Recession threatens Europe’s carmakers, but hopes for a mild downturn are reviving | Popgen Tech
Who would be a shareholder in a European car manufacturer? It is not a compelling case to say that the best they can hope for is that 2023 will not be as bad as forecasters have recently reckoned.
The industry is in the throes of massive uncertainties as it scrambles to prepare for the electrical revolution. Sales are still nowhere near pre-coronavirus levels. Premium manufacturers’ profits and sales are likely to suffer more than those operating in the mass market, according to analysts.
In 2022, the likes of BMW, VW, Mercedes, Stellantis and Renault operated in a very weak market, just under 10%, but due to peculiar circumstances, profits were mainly strong. A recession is expected next year, led by Germany. Despite this, sales are forecast to advance by slightly more than 10%, but profits will be under pressure.
Unique circumstances boosted profits in 2022. Supply chain chaos and bottlenecks leading to limited supplies have forced many auto giants to curtail sales. Many chose to sell only those vehicles with the biggest profit margins and it paid off big. Expect it to end in 2023.
One fact helps explain these conflicting scenarios. Over the past 3 years, sales in Western Europe have been fairly steady between 10.8 million in 2020 and 9.99 million in 2022, according to LMC Automotive. But these outcomes look poor compared to the pre-coronavirus tally of 14.29 million in 2019. Much of the industry’s production is still geared to meet a Western European market that is about 3 million a year larger than the “improvement” expected next year. This is not good for the bottom line.
Germany, Europe’s largest economy, is expected to fall into recession in 2023, but it will not be as bad as some economists have predicted, according to the IFO Institute for Economic Research.
“The recession expected to hit Germany this winter will be milder than previously expected, with economic output shrinking by just 0.1% in 2023,” the Munich-based forecaster said in a report.
In the autumn, the IFO expected a drop of 0.3% in 2023. He now expects growth of 1.6% in 2024.
Investment bank Morgan Stanley describes the 2023 outlook for European car manufacturers as “more complex than ever”. It sees lower economic growth but low inflation as auto share prices fall along with profit margins. Sales of premium manufacturers such as BMW and Mercedes may fall faster than all-time for mass-market vehicles, while record upmarket profit margins may also come under pressure.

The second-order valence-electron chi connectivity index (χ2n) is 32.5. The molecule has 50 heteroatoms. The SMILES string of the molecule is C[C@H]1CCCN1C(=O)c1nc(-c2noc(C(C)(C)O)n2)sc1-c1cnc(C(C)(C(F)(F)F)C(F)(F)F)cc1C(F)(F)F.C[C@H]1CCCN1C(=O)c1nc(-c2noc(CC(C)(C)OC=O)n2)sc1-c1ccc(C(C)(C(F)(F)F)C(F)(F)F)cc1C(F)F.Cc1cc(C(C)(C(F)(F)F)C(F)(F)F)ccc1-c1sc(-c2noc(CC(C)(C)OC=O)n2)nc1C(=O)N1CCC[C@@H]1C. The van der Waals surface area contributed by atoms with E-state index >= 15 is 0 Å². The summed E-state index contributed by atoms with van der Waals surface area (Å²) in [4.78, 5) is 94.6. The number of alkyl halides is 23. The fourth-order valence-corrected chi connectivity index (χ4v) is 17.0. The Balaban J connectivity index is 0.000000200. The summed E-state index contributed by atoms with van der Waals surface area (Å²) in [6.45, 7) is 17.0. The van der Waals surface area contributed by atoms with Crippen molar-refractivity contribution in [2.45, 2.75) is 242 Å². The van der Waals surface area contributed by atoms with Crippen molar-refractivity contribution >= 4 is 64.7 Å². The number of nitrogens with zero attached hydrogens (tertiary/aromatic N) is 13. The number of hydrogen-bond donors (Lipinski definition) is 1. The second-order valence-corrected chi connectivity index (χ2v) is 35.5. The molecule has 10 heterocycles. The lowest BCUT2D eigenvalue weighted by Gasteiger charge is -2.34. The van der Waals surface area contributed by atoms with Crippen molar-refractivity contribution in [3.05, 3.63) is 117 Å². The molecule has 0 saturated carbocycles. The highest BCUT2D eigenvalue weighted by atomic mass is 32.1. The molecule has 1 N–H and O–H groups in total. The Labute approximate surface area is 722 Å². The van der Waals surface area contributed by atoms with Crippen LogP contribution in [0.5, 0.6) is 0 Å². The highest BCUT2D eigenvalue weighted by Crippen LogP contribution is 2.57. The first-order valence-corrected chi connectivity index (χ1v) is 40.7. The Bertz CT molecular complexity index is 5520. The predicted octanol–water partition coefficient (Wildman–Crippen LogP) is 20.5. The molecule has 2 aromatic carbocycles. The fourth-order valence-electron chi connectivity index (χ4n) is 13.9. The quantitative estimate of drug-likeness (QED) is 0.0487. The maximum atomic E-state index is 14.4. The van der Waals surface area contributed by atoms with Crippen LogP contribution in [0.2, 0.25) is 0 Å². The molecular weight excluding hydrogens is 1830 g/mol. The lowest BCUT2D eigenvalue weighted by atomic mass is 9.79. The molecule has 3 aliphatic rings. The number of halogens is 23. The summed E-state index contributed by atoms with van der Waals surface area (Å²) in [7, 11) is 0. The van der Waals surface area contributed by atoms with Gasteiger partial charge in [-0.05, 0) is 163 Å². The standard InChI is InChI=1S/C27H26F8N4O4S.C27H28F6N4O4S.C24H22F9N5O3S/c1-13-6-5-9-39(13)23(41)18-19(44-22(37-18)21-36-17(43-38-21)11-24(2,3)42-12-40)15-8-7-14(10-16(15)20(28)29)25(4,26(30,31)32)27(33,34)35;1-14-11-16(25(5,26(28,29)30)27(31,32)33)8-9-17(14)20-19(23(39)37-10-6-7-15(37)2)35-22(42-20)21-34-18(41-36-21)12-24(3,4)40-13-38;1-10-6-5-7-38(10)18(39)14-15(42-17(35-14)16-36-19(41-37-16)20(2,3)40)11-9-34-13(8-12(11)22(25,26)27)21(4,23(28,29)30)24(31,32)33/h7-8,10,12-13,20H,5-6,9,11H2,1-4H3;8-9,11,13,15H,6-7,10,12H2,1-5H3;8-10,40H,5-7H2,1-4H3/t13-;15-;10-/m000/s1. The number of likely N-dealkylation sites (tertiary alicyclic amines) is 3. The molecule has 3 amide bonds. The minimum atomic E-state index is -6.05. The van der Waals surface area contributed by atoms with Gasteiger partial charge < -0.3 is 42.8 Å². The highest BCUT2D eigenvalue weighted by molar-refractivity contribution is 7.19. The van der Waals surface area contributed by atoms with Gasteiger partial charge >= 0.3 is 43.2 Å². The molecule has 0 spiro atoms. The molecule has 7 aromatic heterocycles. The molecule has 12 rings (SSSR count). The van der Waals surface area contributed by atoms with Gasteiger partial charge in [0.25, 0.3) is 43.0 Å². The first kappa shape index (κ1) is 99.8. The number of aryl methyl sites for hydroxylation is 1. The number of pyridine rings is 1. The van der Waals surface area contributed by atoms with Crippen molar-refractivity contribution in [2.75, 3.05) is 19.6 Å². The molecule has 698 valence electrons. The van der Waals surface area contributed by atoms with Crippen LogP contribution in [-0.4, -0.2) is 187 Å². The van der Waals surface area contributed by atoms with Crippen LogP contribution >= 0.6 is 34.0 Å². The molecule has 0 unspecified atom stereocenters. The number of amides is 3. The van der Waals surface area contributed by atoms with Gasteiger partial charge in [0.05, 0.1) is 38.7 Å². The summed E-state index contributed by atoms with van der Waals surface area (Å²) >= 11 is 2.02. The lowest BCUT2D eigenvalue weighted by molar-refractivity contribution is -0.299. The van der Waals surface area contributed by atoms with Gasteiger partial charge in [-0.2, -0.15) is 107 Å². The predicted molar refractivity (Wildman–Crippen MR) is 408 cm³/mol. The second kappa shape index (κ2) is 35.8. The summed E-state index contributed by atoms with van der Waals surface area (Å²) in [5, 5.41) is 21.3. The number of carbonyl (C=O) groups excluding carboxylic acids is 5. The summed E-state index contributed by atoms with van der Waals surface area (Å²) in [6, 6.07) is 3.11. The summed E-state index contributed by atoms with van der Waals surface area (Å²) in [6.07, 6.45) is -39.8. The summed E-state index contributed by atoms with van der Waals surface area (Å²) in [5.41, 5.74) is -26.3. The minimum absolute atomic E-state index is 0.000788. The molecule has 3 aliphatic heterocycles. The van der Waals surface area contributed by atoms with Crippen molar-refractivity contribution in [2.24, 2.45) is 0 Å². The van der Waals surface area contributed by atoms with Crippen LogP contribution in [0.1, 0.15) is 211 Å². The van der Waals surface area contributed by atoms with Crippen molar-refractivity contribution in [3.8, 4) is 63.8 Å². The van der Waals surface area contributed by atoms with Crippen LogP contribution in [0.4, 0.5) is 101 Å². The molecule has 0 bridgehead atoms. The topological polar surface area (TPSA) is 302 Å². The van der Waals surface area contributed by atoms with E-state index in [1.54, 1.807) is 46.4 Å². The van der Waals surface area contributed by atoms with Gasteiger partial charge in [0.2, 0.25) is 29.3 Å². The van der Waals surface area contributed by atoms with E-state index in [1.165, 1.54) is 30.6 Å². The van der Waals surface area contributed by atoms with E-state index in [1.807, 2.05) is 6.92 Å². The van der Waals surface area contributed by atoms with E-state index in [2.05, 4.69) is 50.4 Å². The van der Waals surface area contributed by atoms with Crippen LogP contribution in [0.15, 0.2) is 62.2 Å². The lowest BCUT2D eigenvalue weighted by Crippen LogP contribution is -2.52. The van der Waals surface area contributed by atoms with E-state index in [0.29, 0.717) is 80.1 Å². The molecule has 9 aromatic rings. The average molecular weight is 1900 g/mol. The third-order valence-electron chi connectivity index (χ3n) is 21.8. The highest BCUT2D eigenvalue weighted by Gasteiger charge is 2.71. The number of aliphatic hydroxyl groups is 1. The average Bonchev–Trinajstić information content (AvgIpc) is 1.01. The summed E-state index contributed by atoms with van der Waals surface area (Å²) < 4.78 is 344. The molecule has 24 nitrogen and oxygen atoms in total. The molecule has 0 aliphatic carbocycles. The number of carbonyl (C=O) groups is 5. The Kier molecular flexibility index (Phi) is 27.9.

“We had hoped to be more constructive in 2023, but many of the 2022 fears that weighed down European auto valuations for most of 2022 – war, gas supply risks, China COVID restrictions – have reversed in recent weeks, which has dampened sentiment reduced and valuation upside from here. We believe the car down cycle has not even begun,” Morgan Stanley said in a report.
“Just as autos (stock prices) have rallied nearly 20% from the lows, we feel the downside sentiment risks are greatest as the impact of the 2022 rate hikes on the economy, auto sales and auto prices becomes clearer,” the report said. .
The report added that confirmation of a global recession is awaited, which would sharply lower auto profit prospects in the first half of 2023.
Last week, the US, European Union and UK authorities raised interest rates again.
Bernstein Research said the European industry is in the process of undergoing multiple, massive strategic changes.
“At the same time, external supply constraints have given all automakers unprecedented pricing power – both in the premium end and mass market segments. Facing economic uncertainties, the investment horizon in the sector has shrunk from two to three years, to what feels like days in the final weeks of 2022,” the investment researcher said in a report.
The industry and its shareholders face major problems as full production is restored. It must invent a great disengagement; how fast should it embrace electric vehicles and will this revolution lead to any corporate failures.
“As production ramps up, understanding where, when and how much pain (manufacturers) will feel will keep markets busy in early 2023. Next year should also see more details as the next generation platforms emerge, giving consumers and investors more insight into the future EV and software capabilities of (manufacturers). “Further global decoupling will put (manufacturer) risks and opportunities in individual markets more in the spotlight as investors try to discern the shape of the recovery,” Bernstein said in a report.
Meanwhile, LMC Automotive forecasts that Western European sales will rise 9.4% to 10.93 million in 2023 compared to 2022’s 9.99 million. A month ago, LMC predicted a rise of 11.1% to 11.01 million. Western Europe includes all the major markets such as Germany, France, Britain, Italy and Spain.
LMC agreed that supply constraints that enabled strong prices and inflated profits in 2022 will not continue.
“For 2023, we assume that these bottlenecks will ease as the year progresses. However, the demand side is also fraught with headwinds, including high inflation, declining consumer confidence, stretched household budgets and tighter monetary policy. We assume 2023 will comfortably outpace 2022, although we are a bit more cautious than last month as we balance the ongoing risks to both supply and demand,” LMC said in a report.